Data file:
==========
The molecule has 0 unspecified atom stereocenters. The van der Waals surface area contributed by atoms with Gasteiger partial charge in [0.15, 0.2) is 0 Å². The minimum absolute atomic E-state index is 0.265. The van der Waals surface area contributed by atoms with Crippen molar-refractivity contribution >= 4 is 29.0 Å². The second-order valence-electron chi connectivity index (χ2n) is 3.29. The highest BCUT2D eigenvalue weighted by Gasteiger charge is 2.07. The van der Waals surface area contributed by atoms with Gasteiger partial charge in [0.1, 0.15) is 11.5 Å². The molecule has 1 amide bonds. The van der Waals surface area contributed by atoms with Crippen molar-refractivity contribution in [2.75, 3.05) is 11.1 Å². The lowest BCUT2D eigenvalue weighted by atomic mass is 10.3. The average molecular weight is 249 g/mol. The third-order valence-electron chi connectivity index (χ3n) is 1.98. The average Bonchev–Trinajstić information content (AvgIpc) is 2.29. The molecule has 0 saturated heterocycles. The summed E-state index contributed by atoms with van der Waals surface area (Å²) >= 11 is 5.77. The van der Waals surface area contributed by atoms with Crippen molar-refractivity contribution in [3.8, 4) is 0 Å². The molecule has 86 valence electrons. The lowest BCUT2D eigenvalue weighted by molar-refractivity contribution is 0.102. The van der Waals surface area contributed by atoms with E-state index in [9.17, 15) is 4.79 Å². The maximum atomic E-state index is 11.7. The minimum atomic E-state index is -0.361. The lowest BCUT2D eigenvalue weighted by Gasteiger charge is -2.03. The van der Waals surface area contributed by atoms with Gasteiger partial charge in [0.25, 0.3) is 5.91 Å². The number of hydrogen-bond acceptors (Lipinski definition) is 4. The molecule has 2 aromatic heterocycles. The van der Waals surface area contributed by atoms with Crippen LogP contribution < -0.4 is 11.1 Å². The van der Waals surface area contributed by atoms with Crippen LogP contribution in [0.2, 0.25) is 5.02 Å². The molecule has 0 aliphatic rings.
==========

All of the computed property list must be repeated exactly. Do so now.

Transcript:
The molecule has 0 unspecified atom stereocenters. The van der Waals surface area contributed by atoms with Gasteiger partial charge in [0.15, 0.2) is 0 Å². The minimum absolute atomic E-state index is 0.265. The van der Waals surface area contributed by atoms with Crippen molar-refractivity contribution >= 4 is 29.0 Å². The second-order valence-electron chi connectivity index (χ2n) is 3.29. The highest BCUT2D eigenvalue weighted by Gasteiger charge is 2.07. The van der Waals surface area contributed by atoms with Gasteiger partial charge in [0.1, 0.15) is 11.5 Å². The molecule has 1 amide bonds. The van der Waals surface area contributed by atoms with Crippen molar-refractivity contribution in [2.75, 3.05) is 11.1 Å². The lowest BCUT2D eigenvalue weighted by atomic mass is 10.3. The average molecular weight is 249 g/mol. The third-order valence-electron chi connectivity index (χ3n) is 1.98. The average Bonchev–Trinajstić information content (AvgIpc) is 2.29. The molecule has 0 saturated heterocycles. The summed E-state index contributed by atoms with van der Waals surface area (Å²) >= 11 is 5.77. The van der Waals surface area contributed by atoms with Crippen molar-refractivity contribution in [3.8, 4) is 0 Å². The molecule has 86 valence electrons. The lowest BCUT2D eigenvalue weighted by molar-refractivity contribution is 0.102. The van der Waals surface area contributed by atoms with E-state index in [9.17, 15) is 4.79 Å². The maximum atomic E-state index is 11.7. The minimum atomic E-state index is -0.361. The lowest BCUT2D eigenvalue weighted by Gasteiger charge is -2.03. The van der Waals surface area contributed by atoms with Gasteiger partial charge in [0.25, 0.3) is 5.91 Å². The number of hydrogen-bond acceptors (Lipinski definition) is 4. The molecule has 2 aromatic heterocycles. The van der Waals surface area contributed by atoms with Crippen LogP contribution < -0.4 is 11.1 Å². The van der Waals surface area contributed by atoms with Crippen LogP contribution in [0.2, 0.25) is 5.02 Å². The molecule has 0 aliphatic rings.